Life Time of a Single Molecular Layer (Static SIMS)

The equation we can use is:

\[ t_m=\frac{N_s}{Y\big(\frac{I_p}{e}\big)} \]


  • \(t_m=\) lifetime (\(s\))
  • \(N_s=\) number of atoms in \(1\:cm^2\) of monolayer
  • \(I_p=\) primary ion flux (\(Atoms\cdot cm^{-2}\))
  • \(e=\) fundamental charge (\(1.5\e{-19}\:C\cdot particle^{-1}\))
  • \(Y=\) sputter yield (\(\text{atoms removed}\cdot\text{ion}^{-1}\))

If we assume \(1\:cm^s\) of sample has an atomic density of \(N_s=10^{15}\:Atoms\cdot cm^{-2}\). We can asusme that one ion removes one atom (\(Y=1\)) and that the primary ion flux (the number of ions hitting the surface) is \(I_p=1\:nAtom\cdot cm^2\), then the time is $$ \begin{align} t_m&=\frac{1\e{15}}{1\big(\frac{1\e{-9}}{1.5\e{-19}}\big)}\ &=1.5\e{5}:s\ &=42:h \end{align} $$

Static vs Dynamic

Realistically, both methods are incredibly powerful, as static SIMS (low ion flux over short pulses) can be used specifically for surface analysis, and dynamic SIMS (higher ion flux over much longer timeframes) can be used for depth profiling of the surface layers.


Time of Flight (ToF) Mass Spectrometry

Is an incredibly powerful technique that allows for sub-integer \(m/z\) detection of atomic species. A good example of this is that ToF can distinguish between \(\ce{^28Si}\) (\(m=27.976\:Au\)) and \(\ce{N2}\) (\(m=28.006\:Au\)). This is beyond the resolution of many other detectors.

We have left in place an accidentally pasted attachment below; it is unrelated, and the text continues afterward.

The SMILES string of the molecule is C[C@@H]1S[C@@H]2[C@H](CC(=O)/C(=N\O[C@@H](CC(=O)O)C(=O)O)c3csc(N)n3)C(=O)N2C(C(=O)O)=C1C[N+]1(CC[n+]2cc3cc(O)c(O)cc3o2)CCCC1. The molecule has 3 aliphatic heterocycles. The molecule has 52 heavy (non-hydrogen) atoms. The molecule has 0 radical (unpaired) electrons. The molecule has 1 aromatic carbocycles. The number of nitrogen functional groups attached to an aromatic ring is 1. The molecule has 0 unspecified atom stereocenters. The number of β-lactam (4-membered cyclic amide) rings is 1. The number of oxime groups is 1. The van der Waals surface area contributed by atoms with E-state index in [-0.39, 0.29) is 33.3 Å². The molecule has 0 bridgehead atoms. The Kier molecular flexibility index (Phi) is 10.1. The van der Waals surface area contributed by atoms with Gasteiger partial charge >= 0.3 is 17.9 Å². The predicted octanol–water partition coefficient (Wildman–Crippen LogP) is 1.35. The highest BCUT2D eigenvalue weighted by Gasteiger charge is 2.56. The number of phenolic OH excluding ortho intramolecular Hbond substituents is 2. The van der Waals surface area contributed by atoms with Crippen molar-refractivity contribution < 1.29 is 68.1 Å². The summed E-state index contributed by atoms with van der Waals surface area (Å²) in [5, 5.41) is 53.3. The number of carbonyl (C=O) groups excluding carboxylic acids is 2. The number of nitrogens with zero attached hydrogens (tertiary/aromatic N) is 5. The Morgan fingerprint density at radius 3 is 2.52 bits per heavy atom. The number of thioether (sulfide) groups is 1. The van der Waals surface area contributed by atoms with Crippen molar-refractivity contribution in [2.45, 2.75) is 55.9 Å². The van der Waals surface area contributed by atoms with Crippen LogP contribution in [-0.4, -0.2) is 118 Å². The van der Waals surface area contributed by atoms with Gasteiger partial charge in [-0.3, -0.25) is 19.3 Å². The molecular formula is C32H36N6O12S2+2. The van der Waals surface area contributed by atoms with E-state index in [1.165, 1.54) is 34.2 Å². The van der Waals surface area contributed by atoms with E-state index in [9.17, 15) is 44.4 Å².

In the image below, the four chemical species all have a \(m/z\approx43\), but the ToF detector can separate them all with a much higher granularity.


How ToF works

ToF ms is incredibly simple and works on the principle that under the same electric field, heavier species will take longer to accelerate than lighter species, leading to a difference in the time of flight.


This is governed by two fundamental equations:

$$ v=\sqrt{\frac{2qV}{m}}\hskip{2cm}t=\frac{L}{v}=L\sqrt{\frac{m}{2qV}} $$ Where:

  • \(v=\) ion velocity
  • \(q=\) ion charge
  • \(m=\) ion mass
  • \(V=\) constant energy field
  • \(t=\) arrival time
  • \(L=\) length of flight tube (could be \(1-2\:m\))

One big issue with this, however is that the initial kinetic energy of ions of the same mass will be different, as a result of the energy involved in the initial ionisation process. This leaves the ToF detector unable to distinguish between ions of similar mass

Delayed Extraction

One solution is to let time take care of the kinetic energy and have a delayed extraction. This means that there is a period after the ionisation, in which the particles are let to diffuse some of their kinetic energy, before being accelerated, allowing slower ions to catch up.


This method is effective, but doesn’t allow for the ultra high resolutions associated with ToF

Reflectron ToF